by Thomas Hargrove
Scripps Howard News Service
January 07, 2005
Less certain, however, is how many of the nation's 13.9 million eligible adults will show up Jan. 30 amid death threats by militant insurgents who have vowed to shut down the U.S.-backed vote.
Workers from several American pro-democracy agencies are in Baghdad this month to assist the complicated, and admittedly dangerous, run-up to the elections. They report widespread security concerns, especially in Kirkuk and other Sunni provinces where polls indicate most voters will sit out the balloting.
"This is an election that is being run by Iraqi election authorities with some technical advice from the international community," National Democratic Institute President Kenneth Wollack said this week.
"But ultimately, it will be the Iraqis that run it, the Iraqis that will participate in it and the Iraqis who will guarantee the integrity of the process," Wollack said. "It will be the Iraqis who will judge the legitimacy of the institutions that emerge from the elections."
The ballots will list more than 150 parties, political coalitions and groups seeking positions in the 275-seat Transitional National Assembly, which will draft a new Iraqi constitution and oversee election of a national government to be held no later than Dec. 15. There are so many candidates _ at least 7,000 by one estimate - that many will not be named publicly.
"In general, not every name will appear on the ballot," Hussain Hindawi, president of the Independent Electoral Commission of Iraq, reported to the United Nations last month. "There will be a number (printed on the ballot) and a logo and the political party name. If a voter doesn't know the name of the political party he wants to vote for, he has the logo to help him."
The political parties have until Jan. 28 to campaign for votes and to display their election logos so that voters will know how to mark their ballots.
American volunteers report they have learned from mistakes made during last year's election in Afghanistan, where critics complained that supposedly "indelible ink" to mark fingers of voters who had cast ballots was easily washed off. Afghan officials were confused by election packets containing two pens, one of which was wrongly marked.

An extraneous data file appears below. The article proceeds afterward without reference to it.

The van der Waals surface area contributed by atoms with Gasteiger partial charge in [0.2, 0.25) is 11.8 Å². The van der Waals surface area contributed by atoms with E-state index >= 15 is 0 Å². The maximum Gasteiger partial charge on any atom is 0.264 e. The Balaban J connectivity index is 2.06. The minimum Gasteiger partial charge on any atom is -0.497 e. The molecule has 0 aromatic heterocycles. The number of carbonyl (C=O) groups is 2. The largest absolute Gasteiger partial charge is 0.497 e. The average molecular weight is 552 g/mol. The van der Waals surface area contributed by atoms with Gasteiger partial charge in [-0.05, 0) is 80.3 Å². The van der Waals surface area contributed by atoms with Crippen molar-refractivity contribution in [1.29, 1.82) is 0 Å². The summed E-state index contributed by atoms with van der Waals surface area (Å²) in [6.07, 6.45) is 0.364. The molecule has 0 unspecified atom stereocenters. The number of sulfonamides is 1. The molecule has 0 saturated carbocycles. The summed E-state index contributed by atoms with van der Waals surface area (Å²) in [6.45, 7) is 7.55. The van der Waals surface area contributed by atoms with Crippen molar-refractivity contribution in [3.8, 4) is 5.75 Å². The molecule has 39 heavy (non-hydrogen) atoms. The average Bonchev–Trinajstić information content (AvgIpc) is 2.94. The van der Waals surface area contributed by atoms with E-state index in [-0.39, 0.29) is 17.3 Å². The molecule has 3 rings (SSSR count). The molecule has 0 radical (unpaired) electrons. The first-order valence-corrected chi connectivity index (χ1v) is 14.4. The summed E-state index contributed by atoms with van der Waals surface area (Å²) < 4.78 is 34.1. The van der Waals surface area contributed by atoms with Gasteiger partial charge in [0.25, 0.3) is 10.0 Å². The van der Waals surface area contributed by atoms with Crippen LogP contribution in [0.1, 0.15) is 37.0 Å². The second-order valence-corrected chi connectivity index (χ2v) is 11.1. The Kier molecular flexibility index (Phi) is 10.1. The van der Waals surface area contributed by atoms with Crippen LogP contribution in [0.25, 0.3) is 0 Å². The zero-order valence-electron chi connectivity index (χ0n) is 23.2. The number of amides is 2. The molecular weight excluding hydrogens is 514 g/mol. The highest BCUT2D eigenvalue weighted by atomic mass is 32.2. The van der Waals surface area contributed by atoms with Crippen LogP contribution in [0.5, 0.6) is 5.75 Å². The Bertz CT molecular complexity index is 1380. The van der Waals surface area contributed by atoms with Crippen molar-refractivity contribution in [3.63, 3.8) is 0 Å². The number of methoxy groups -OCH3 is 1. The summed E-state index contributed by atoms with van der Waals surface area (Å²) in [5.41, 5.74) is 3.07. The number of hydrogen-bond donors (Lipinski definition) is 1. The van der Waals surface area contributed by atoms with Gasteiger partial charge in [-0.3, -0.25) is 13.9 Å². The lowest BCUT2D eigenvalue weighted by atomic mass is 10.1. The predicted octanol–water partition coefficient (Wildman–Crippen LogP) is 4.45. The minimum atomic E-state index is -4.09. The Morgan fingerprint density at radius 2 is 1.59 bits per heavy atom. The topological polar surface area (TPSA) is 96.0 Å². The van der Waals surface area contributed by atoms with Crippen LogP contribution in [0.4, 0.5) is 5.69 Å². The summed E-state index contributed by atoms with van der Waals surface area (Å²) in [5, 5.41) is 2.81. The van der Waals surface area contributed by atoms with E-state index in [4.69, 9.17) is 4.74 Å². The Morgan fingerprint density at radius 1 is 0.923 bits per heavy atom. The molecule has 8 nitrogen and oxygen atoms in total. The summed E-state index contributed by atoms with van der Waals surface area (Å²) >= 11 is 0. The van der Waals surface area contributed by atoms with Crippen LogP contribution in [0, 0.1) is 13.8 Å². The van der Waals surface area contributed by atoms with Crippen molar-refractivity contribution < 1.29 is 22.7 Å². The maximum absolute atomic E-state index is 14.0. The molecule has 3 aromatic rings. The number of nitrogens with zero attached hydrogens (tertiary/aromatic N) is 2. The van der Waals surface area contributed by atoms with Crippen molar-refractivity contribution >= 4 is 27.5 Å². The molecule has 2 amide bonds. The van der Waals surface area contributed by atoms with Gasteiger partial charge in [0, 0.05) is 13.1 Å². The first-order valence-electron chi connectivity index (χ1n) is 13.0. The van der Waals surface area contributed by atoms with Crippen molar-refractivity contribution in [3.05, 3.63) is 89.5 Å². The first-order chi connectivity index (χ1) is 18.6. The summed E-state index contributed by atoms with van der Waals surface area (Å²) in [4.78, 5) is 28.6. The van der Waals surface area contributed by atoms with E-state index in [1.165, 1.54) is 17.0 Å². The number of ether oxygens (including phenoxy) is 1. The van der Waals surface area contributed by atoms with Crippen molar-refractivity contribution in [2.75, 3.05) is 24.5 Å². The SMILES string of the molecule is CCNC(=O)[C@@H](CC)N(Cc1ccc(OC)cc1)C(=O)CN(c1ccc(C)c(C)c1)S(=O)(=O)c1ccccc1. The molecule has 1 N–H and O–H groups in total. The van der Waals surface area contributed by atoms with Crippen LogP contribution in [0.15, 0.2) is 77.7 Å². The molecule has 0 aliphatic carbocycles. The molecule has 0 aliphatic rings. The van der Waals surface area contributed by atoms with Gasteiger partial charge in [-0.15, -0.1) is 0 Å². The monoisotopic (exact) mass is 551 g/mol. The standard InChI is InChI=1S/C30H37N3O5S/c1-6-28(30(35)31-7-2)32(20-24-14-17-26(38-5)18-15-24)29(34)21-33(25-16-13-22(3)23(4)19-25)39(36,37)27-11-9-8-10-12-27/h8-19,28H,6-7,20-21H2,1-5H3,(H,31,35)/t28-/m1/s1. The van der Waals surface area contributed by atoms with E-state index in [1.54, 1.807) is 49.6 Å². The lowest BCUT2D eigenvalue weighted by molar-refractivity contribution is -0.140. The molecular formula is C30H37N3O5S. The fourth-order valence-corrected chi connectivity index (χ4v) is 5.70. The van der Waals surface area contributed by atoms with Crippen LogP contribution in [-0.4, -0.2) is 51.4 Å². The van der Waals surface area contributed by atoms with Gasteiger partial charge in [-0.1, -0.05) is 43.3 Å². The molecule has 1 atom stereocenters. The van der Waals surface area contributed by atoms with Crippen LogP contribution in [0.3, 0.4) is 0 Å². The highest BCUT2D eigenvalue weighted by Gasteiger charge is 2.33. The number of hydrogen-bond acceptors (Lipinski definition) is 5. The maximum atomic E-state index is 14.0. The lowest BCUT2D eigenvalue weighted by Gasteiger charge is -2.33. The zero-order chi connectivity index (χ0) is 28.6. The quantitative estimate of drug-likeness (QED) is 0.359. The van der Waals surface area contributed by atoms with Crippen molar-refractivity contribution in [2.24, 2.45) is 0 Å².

Polling officials in Iraq will be given only one pot of ink this month into which voters will be asked to dip their fingers after casting a ballot. "No one will be allowed to vote twice. They would have to cut off a finger to get rid of the ink," Hindawi said.
Far less certain, however, are expectations for participation in the election.
Two-thirds of the 1,931 Iraqi adults interviewed in a poll conducted in early December by the International Republican Institute said "yes" to the question: "Do you believe that Iraq will be ready to hold national elections by Jan. 30?"
Seventy-one percent said they "strongly intend" to vote in the coming election. But this varies dramatically by geography. More than 90 percent plan to vote in Kurdish-dominated northern Iraq and in the nation's "mid-Euphrates" region.
But the number of people committed to voting dropped to 57 percent among Baghdad residents, to 40 percent for residents of Kirkuk and to 20 percent in "Sunni areas" near the capital.
The last free election in Iraq was held Jan. 17, 1953, when 125,000 people voted for King Faisal 2, a young pro-western monarch who was killed in a coup in 1958.